An activity making various patterns with 2 x 1 rectangular tiles.
What is the smallest cuboid that you can put in this box so that you cannot fit another that's the same into it?
What is the largest cuboid you can wrap in an A3 sheet of paper?
How many shapes can you build from three red and two green cubes? Can you use what you've found out to predict the number for four red and two green?
Have a go at this 3D extension to the Pebbles problem.
In this investigation we are going to count the number of 1s, 2s, 3s etc in numbers. Can you predict what will happen?
Explore one of these five pictures.
Polygonal numbers are those that are arranged in shapes as they enlarge. Explore the polygonal numbers drawn here.
Why does the tower look a different size in each of these pictures?
This tricky challenge asks you to find ways of going across rectangles, going through exactly ten squares.
How many tiles do we need to tile these patios?
A follow-up activity to Tiles in the Garden.
This challenge is to design different step arrangements, which must go along a distance of 6 on the steps and must end up at 6 high.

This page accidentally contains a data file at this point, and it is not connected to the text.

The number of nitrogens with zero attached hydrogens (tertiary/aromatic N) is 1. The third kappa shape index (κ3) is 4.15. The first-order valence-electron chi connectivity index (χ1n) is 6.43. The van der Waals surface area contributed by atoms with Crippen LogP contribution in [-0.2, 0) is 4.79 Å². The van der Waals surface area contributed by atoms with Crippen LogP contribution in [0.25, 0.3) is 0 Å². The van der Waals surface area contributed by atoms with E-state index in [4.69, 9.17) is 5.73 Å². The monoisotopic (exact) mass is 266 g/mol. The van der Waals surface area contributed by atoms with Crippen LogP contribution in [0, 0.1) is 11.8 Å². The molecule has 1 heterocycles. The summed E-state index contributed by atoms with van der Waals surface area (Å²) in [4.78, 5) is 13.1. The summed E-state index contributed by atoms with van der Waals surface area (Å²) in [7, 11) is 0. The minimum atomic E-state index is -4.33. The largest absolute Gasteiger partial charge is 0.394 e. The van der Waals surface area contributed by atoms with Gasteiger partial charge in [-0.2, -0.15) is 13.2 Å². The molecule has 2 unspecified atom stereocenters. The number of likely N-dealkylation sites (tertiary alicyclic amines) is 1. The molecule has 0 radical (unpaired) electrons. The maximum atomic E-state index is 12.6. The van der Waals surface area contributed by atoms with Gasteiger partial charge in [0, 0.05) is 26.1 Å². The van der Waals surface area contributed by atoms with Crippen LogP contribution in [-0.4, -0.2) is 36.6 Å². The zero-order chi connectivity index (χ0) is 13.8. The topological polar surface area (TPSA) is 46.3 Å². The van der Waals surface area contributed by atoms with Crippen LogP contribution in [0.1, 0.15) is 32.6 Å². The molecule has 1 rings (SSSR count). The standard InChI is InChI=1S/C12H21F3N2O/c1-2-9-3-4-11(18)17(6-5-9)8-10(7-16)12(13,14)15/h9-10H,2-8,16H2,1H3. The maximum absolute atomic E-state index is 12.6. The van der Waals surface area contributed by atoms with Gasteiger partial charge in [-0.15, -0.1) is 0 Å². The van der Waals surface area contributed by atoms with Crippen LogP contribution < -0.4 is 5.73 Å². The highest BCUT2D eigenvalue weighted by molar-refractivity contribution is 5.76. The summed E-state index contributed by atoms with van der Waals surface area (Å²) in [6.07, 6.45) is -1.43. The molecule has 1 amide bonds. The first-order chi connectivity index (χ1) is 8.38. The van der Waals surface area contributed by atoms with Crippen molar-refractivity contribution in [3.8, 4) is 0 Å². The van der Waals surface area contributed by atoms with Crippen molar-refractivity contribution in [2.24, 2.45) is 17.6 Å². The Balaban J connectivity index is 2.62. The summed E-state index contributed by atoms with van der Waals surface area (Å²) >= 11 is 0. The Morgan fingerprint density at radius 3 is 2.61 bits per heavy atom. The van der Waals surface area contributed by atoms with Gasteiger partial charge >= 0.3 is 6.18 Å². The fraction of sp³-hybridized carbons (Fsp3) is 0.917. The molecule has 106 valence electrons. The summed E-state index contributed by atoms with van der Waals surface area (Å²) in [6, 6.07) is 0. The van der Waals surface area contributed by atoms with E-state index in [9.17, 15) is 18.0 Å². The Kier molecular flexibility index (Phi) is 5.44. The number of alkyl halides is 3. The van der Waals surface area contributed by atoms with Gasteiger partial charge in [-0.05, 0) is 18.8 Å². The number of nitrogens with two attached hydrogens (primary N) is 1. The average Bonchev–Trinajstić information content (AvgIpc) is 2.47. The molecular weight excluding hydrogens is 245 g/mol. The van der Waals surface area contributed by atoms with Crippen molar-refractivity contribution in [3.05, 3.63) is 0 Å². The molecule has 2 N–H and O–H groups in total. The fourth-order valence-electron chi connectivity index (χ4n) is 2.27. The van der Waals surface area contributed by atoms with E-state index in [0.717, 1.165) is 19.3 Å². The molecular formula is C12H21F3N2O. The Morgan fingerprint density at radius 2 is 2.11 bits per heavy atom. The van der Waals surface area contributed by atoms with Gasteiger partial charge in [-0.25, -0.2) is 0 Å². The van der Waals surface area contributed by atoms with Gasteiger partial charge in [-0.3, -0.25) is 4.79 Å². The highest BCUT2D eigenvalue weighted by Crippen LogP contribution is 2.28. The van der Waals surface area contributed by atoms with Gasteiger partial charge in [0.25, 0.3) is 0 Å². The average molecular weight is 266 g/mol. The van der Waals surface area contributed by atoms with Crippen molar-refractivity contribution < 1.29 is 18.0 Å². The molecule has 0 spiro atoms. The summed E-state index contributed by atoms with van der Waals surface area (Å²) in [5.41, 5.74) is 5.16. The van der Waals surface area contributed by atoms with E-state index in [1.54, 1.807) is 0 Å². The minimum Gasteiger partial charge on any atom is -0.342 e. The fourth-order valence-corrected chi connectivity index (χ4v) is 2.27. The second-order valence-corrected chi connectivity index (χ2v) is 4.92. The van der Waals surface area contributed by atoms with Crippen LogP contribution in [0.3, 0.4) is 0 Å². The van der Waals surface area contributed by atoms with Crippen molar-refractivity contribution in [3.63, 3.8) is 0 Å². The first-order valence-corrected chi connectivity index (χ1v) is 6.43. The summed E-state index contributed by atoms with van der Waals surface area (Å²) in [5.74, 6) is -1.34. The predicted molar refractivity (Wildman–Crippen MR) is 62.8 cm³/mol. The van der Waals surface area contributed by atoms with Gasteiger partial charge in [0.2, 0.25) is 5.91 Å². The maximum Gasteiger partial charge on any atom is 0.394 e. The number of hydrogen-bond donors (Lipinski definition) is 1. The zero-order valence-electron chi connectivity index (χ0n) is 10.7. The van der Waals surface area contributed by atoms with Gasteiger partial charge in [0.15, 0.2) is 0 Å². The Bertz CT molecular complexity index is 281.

Take 5 cubes of one colour and 2 of another colour. How many different ways can you join them if the 5 must touch the table and the 2 must not touch the table?
Investigate all the different squares you can make on this 5 by 5 grid by making your starting side go from the bottom left hand point. Can you find out the areas of all these squares?
When newspaper pages get separated at home we have to try to sort them out and get things in the correct order. How many ways can we arrange these pages so that the numbering may be different?
If you have three circular objects, you could arrange them so that they are separate, touching, overlapping or inside each other. Can you investigate all the different possibilities?
The challenge here is to find as many routes as you can for a fence to go so that this town is divided up into two halves, each with 8 blocks.